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Lidocaine patch (5%) is no more potent than placebo in treating chronic back pain when tested in a randomised double blind placebo controlled brain imaging study.

Hashmi JA, Baliki MN, Huang L, Parks EL, Chanda ML, Schnitzer T, Apkarian AV - Mol Pain (2012)

Bottom Line: However, 50% patients in both the Lidocaine and placebo arms reported a greater than 50% decrease in pain suggesting a marked placebo effect.When tested against an untreated CBP group at similar time points, the patch treated subjects showed significantly greater decrease in pain compared to the untreated group (n = 15).These findings suggest that although the 5% Lidocaine is not better than placebo in its effectiveness for treating pain, the patch itself induces a potent placebo effect in a significant proportion of CBP patients.

View Article: PubMed Central - HTML - PubMed

Affiliation: Department of Physiology, Northwestern University, Feinberg School of Medicine, Chicago, Illinois 60611, USA.

ABSTRACT

Background: The 5% Lidocaine patch is used for treating chronic neuropathic pain conditions such as chronic back pain (CBP), diabetic neuropathy and complex regional pain syndrome, but is effective in a variable proportion of patients. Our lab has reported that this treatment reduces CBP intensity and associated brain activations when tested in an open labelled preliminary study. Notably, effectiveness of the 5% Lidocaine patch has not been tested against placebo for treating CBP. In this study, effectiveness of the 5% Lidocaine patch was compared with placebo in 30 CBP patients in a randomised double-blind study where 15 patients received 5% Lidocaine patches and the remaining patients received placebo patches. Functional MRI was used to identify brain activity for fluctuations of spontaneous pain, at baseline and at two time points after start of treatment (6 hours and 2 weeks).

Results: There was no significant difference between the treatment groups in either pain intensity, sensory and affective qualities of pain or in pain related brain activation at any time point. However, 50% patients in both the Lidocaine and placebo arms reported a greater than 50% decrease in pain suggesting a marked placebo effect. When tested against an untreated CBP group at similar time points, the patch treated subjects showed significantly greater decrease in pain compared to the untreated group (n = 15).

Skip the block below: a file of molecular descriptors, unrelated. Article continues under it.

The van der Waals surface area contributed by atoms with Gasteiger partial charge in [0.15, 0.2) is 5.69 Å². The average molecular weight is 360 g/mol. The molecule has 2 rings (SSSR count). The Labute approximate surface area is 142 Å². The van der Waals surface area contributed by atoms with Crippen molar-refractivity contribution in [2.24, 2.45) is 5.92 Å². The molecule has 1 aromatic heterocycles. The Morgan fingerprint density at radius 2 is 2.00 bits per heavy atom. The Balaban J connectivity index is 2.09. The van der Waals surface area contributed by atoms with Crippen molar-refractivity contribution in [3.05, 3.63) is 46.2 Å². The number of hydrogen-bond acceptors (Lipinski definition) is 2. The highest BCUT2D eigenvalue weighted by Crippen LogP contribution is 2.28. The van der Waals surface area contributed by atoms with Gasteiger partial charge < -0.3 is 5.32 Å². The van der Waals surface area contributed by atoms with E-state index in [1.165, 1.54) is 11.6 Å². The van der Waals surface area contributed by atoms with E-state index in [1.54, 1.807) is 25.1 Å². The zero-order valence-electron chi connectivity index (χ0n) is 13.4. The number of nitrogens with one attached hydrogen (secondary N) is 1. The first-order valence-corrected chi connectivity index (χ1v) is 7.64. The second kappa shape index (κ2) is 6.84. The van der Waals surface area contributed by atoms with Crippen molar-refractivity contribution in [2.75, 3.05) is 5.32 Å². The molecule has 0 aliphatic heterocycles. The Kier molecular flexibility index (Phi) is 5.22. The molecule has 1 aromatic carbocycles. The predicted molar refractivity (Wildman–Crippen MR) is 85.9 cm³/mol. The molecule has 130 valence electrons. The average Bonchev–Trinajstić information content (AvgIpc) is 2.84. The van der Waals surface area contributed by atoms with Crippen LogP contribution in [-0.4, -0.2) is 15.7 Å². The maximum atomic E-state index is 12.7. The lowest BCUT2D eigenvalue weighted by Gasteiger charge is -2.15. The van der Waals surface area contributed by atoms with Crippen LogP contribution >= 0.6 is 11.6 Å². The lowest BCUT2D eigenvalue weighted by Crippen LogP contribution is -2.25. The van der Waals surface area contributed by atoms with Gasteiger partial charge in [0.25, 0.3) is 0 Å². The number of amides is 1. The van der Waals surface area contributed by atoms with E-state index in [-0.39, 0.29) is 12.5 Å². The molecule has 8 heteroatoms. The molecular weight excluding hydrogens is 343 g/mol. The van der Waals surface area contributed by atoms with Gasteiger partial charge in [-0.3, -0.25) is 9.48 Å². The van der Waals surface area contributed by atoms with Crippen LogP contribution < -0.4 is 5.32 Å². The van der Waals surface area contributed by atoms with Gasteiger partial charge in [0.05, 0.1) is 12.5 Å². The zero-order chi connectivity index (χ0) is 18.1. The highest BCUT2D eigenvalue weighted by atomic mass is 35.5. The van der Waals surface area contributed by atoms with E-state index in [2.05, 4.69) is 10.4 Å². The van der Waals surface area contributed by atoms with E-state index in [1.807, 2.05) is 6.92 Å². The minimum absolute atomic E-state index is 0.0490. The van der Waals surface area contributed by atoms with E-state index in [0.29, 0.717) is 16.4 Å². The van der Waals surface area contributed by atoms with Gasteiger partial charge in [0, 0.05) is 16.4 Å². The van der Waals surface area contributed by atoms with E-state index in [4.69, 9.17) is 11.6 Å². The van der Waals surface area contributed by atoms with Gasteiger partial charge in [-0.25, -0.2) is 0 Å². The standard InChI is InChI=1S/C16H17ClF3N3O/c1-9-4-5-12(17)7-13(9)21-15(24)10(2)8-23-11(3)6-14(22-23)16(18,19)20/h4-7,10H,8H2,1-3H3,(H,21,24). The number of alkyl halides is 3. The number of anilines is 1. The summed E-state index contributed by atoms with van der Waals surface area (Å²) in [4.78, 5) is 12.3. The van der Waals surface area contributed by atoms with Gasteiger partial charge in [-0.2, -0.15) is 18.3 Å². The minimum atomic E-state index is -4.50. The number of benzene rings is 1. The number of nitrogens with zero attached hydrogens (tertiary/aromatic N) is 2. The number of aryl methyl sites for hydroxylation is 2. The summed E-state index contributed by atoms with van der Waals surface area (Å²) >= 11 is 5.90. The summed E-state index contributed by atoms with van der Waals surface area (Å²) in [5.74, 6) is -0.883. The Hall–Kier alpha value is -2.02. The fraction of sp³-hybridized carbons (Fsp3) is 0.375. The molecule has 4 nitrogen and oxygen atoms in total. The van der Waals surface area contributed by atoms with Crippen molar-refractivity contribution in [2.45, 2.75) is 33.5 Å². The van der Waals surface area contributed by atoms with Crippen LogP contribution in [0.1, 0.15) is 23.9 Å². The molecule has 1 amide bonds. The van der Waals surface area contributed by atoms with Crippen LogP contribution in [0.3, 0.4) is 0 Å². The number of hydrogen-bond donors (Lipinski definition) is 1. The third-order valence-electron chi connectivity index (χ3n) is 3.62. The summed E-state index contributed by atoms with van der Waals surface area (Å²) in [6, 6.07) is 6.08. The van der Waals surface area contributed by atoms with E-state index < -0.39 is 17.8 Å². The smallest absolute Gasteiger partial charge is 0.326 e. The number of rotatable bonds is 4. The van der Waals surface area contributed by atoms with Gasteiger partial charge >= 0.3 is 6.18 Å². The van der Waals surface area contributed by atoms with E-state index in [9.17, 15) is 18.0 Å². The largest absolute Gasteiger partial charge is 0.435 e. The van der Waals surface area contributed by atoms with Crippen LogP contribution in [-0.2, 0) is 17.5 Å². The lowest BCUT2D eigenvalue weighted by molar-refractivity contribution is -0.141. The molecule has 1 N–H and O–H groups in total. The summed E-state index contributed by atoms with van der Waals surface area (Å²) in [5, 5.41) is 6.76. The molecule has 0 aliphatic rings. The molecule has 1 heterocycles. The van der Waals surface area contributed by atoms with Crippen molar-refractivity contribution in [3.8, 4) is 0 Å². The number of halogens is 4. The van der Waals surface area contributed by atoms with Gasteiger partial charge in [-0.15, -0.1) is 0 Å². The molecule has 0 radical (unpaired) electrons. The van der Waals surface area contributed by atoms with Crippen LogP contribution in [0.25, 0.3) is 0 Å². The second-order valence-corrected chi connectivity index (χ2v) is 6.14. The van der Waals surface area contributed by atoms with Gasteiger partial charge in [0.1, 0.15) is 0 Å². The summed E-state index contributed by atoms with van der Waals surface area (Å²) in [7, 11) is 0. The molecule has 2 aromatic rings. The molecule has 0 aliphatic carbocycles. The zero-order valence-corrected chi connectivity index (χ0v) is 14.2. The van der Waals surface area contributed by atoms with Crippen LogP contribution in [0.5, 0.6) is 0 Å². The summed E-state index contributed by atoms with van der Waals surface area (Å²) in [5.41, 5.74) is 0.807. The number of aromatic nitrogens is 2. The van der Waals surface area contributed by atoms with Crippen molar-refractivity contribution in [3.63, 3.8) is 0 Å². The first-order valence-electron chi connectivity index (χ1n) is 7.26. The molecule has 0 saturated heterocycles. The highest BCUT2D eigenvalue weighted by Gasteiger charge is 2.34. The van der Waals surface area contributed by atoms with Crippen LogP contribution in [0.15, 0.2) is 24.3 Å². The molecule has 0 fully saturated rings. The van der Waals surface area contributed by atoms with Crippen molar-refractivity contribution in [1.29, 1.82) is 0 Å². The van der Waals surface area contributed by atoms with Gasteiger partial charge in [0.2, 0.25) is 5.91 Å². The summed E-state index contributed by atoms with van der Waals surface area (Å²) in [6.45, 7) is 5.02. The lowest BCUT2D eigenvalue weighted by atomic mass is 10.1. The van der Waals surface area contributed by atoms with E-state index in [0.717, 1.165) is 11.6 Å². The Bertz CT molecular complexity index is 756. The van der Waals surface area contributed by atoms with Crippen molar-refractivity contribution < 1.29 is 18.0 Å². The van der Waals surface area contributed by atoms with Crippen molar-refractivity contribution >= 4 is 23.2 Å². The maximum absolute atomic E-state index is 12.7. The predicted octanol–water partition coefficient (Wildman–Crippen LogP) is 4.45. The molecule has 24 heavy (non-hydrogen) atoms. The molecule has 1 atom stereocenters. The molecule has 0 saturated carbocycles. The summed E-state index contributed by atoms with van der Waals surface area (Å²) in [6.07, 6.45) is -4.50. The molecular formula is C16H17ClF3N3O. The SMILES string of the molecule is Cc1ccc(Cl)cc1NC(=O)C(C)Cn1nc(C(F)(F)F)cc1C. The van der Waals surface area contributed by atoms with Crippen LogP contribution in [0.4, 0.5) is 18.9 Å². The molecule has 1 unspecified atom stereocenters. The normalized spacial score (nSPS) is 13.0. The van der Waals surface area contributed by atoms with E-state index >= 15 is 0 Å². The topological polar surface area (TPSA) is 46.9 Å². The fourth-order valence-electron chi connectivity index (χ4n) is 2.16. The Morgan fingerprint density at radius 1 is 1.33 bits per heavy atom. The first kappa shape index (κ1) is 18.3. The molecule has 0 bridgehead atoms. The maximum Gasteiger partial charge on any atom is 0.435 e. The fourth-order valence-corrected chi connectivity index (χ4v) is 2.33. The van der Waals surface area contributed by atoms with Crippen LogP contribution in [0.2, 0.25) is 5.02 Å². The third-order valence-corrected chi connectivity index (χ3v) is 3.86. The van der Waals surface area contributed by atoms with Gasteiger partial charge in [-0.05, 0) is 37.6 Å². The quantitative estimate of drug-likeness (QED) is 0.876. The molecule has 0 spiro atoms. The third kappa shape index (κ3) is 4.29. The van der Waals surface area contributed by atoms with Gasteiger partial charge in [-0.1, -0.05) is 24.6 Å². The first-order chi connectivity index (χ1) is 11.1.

Conclusions: These findings suggest that although the 5% Lidocaine is not better than placebo in its effectiveness for treating pain, the patch itself induces a potent placebo effect in a significant proportion of CBP patients.

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Related in: MedlinePlus

Pain did not differ between chronic back pain (CBP) patients treated with 5% lidocaine patches or with patches containing no active drug (placebo). A. Variation of CBP pain with treatment type and treatment duration. Treatment duration, but not type, significantly decreased CBP pain. B-E. Effect of treatment type and duration on sensory (range 0-33) and affective scores (range 0-12) obtained on the McGill pain Questionnaire (MPQ). Sensory and affective scores decreased with treatment duration for both types of treatment. Error bars represent SEMs. * p ≪ 0.05, ** p ≪ 0.01 differences from baseline.
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Figure 1: Pain did not differ between chronic back pain (CBP) patients treated with 5% lidocaine patches or with patches containing no active drug (placebo). A. Variation of CBP pain with treatment type and treatment duration. Treatment duration, but not type, significantly decreased CBP pain. B-E. Effect of treatment type and duration on sensory (range 0-33) and affective scores (range 0-12) obtained on the McGill pain Questionnaire (MPQ). Sensory and affective scores decreased with treatment duration for both types of treatment. Error bars represent SEMs. * p ≪ 0.05, ** p ≪ 0.01 differences from baseline.

Mentions: There was a significant decrease in back pain magnitude with treatment duration (F 2,89 = 7.8, p ≪ 0.001) but no treatment type effect (F1,89 = 0.72, p = 0.4), and no significant interaction between type and duration of treatment (F 2,89 = 0.03, p = 0.99). At baseline, the lidocaine treated group did not show a significant difference in back pain magnitude from the placebo group (Figure 1A). Similarly, there was no treatment type effects at the 6 hour (F 1,29 = 0.18, p = 0.89) and 2 week period (F 1,29 = 1.06, p = 0.31).